I am incredibly excited to join the Irma Ferrer Health Justice Fellowship (IFHJF) and do my part to promote patient advocacy and community-based change within Latinx communities. As an aspiring medical social worker, I am deeply committed to minimizing racial health disparities in this population. Through this fellowship, I hope to gain experience in advocacy work, research, patient navigation, and community-based education. Most importantly, I look forward to expanding equitable health services with a team of amazing Latina/x women leaders.
Alejandra will gradute from SJSU in 2023 with a degree in Social Work
I am originally from Arizona and I am a first-year medical student in the Physician Scientist Training Program at Stanford University. My passion for cancer health equity was formed through my own personal experiences with the disease. I have seen first-hand how coming from a low-income, minority background can lead to longer diagnosis periods and more advanced stages of illness. I am honored to be selected for this fellowship so that I can explore this passion further with the Hispanic community in Santa Clara County. During the next 10 months, I hope to learn ways to create better cancer prevention, more equitable treatment options, and learn how I can better support patients during the long path to survivorship. In the future, I hope to become an Oncologist and believe this fellowship will give me the unique insight and training toward achieving these goals in my clinical practic
Hi! My name is Diana Sanchez, and I’m a junior at Stanford University studying Bioengineering from the Southwest side of Chicago. I’m excited to take part in the Irma Ferrer Memorial Health Justice Fellowship, which is vested in topics I’m passionate about such as organizing and social change through health education. I aspire to be an academic physician, particularly interested in health communication from a bioethical perspective. I hope to change and broaden the language semantics of health education in marginalized communities and physician circles. I’m passionate about healthcare equity, health justice, and bioethics broadly within marginalized communities. I look forward to drawing from my own personal and academic experience to create social change, as well as hearing and learning from the narratives of the individuals who come into contact with Latinas Contra Cancer, as well as the staff who make it possible.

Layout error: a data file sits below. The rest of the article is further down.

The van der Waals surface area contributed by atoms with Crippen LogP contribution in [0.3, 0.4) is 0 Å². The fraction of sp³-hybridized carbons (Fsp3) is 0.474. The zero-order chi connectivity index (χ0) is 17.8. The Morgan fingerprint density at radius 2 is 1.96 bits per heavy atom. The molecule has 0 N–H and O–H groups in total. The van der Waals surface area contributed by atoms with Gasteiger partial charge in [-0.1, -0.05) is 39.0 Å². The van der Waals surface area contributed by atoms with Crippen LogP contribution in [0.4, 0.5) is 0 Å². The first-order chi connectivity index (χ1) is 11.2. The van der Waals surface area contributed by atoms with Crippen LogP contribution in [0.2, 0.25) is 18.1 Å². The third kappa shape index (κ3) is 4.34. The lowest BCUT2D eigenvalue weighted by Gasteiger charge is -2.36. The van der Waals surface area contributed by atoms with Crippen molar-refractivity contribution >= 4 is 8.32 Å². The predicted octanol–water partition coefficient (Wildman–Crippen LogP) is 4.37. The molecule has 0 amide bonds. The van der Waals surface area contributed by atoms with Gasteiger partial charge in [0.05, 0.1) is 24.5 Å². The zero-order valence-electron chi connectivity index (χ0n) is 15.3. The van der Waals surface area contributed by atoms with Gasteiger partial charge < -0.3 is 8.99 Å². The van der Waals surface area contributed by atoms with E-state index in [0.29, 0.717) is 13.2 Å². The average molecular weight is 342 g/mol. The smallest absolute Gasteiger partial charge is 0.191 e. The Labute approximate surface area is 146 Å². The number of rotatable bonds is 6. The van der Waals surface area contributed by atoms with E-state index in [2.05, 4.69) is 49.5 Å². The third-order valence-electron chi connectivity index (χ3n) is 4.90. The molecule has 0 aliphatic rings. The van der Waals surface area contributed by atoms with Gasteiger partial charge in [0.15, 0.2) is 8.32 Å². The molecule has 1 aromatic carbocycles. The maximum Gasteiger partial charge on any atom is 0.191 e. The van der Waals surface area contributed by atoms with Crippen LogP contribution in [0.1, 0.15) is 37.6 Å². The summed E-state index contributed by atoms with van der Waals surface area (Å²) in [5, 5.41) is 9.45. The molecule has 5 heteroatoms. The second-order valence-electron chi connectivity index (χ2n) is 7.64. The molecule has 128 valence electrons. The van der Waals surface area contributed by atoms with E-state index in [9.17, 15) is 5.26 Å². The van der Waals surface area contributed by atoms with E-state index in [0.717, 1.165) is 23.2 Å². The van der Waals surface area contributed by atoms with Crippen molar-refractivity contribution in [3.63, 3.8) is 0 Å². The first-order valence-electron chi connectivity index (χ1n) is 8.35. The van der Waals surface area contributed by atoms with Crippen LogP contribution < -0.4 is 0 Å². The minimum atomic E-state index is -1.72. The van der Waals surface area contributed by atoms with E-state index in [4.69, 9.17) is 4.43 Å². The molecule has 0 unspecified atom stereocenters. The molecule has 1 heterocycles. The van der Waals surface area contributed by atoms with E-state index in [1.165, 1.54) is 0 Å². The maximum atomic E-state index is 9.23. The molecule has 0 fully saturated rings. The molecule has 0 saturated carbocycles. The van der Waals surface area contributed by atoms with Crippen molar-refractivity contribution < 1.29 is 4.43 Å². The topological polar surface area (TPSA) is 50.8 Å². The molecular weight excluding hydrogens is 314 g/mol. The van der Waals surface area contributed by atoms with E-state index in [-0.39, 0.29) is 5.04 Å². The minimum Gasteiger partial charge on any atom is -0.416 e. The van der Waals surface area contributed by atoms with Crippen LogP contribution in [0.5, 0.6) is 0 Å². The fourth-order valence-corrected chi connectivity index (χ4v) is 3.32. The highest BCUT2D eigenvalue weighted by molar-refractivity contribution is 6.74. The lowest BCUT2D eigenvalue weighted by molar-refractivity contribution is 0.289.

As a first-generation Latina to hold a bachelor’s degree, I am thrilled to be a part of the Irma Ferrer Health Justice Fellowship and have the opportunity of working alongside a strong community of health advocates. I am excited to learn, grow, and expand my knowledge as well as my skills in community health work and patient navigation to support those living with cancer. I also hope to learn more about community organizing and gain experience working with local health organizations that promote health education and outreach to their community members.
Kinberly will graduate from SJSU in 2023 with a degree in Public Health
I am so excited to come back to the Irma Ferrer Health Justice Fellowship for a second year. I really enjoyed the projects I did last year, and I learned a lot about the issues that are impacting the local Latine community. Through working with a non-profit organization, I have really appreciated community engagement and community-based work in the health domain. It is something I hope to apply to future research endeavors and throughout my career. I'm excited to work with and learn from the new fellows this year.
Laisha is an undergraduate student at Stanford University.
My name is Lizbeth Luevano (she/her/ella) and I am a current undergraduate student at Stanford University studying Environmental Anthropology and Comparative Studies in Race and Ethnicity. I’m excited to be a part of the Irma Ferrer Health Justice Fellowship with Latinas Contra Cancer and be in community with a cohort of peers all dedicated to achieving public health equity in the Latine community. Coming from a community of migrant field workers, I look forward to unraveling the unlimited possibilities of how social justice may be applied in the public health sphere and untangling the systems of land and labor exploitation that coalesce of migrant working bodies, using a community-based approach to advocate for a better and more just world